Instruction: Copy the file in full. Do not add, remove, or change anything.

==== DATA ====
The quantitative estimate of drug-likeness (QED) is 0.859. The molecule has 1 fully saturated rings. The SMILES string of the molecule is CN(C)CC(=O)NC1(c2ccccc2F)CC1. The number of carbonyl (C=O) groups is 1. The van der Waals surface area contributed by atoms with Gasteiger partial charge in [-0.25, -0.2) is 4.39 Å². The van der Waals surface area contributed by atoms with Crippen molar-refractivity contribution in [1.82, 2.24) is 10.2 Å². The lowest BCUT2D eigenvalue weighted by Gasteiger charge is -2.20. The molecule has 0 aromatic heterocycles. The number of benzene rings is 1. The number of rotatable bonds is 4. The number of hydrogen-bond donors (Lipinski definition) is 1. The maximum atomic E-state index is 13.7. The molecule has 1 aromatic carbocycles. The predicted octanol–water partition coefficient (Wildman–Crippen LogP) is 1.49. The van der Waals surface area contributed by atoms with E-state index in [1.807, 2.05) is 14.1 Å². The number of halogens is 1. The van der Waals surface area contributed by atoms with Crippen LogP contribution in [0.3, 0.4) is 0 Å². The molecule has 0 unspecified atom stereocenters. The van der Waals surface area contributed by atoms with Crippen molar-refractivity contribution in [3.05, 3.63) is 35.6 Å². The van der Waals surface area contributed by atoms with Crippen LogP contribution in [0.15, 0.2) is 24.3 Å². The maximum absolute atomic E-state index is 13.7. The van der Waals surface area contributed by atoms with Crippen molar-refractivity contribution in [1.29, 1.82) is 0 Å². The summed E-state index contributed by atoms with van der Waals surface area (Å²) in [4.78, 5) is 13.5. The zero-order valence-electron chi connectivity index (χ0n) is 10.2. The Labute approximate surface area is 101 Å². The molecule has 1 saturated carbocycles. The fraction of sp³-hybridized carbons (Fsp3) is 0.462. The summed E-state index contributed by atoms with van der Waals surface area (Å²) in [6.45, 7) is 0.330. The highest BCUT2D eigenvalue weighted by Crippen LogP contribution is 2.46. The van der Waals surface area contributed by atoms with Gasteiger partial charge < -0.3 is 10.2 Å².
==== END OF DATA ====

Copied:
The quantitative estimate of drug-likeness (QED) is 0.859. The molecule has 1 fully saturated rings. The SMILES string of the molecule is CN(C)CC(=O)NC1(c2ccccc2F)CC1. The number of carbonyl (C=O) groups is 1. The van der Waals surface area contributed by atoms with Gasteiger partial charge in [-0.25, -0.2) is 4.39 Å². The van der Waals surface area contributed by atoms with Crippen molar-refractivity contribution in [1.82, 2.24) is 10.2 Å². The lowest BCUT2D eigenvalue weighted by Gasteiger charge is -2.20. The molecule has 0 aromatic heterocycles. The number of benzene rings is 1. The number of rotatable bonds is 4. The number of hydrogen-bond donors (Lipinski definition) is 1. The maximum atomic E-state index is 13.7. The molecule has 1 aromatic carbocycles. The predicted octanol–water partition coefficient (Wildman–Crippen LogP) is 1.49. The van der Waals surface area contributed by atoms with E-state index in [1.807, 2.05) is 14.1 Å². The number of halogens is 1. The van der Waals surface area contributed by atoms with Crippen LogP contribution in [0.3, 0.4) is 0 Å². The molecule has 0 unspecified atom stereocenters. The van der Waals surface area contributed by atoms with Crippen molar-refractivity contribution in [3.05, 3.63) is 35.6 Å². The van der Waals surface area contributed by atoms with Crippen LogP contribution in [0.15, 0.2) is 24.3 Å². The maximum absolute atomic E-state index is 13.7. The van der Waals surface area contributed by atoms with Crippen molar-refractivity contribution in [1.29, 1.82) is 0 Å². The summed E-state index contributed by atoms with van der Waals surface area (Å²) in [4.78, 5) is 13.5. The zero-order valence-electron chi connectivity index (χ0n) is 10.2. The Labute approximate surface area is 101 Å². The molecule has 1 saturated carbocycles. The fraction of sp³-hybridized carbons (Fsp3) is 0.462. The summed E-state index contributed by atoms with van der Waals surface area (Å²) in [6.45, 7) is 0.330. The highest BCUT2D eigenvalue weighted by Crippen LogP contribution is 2.46. The van der Waals surface area contributed by atoms with Gasteiger partial charge < -0.3 is 10.2 Å².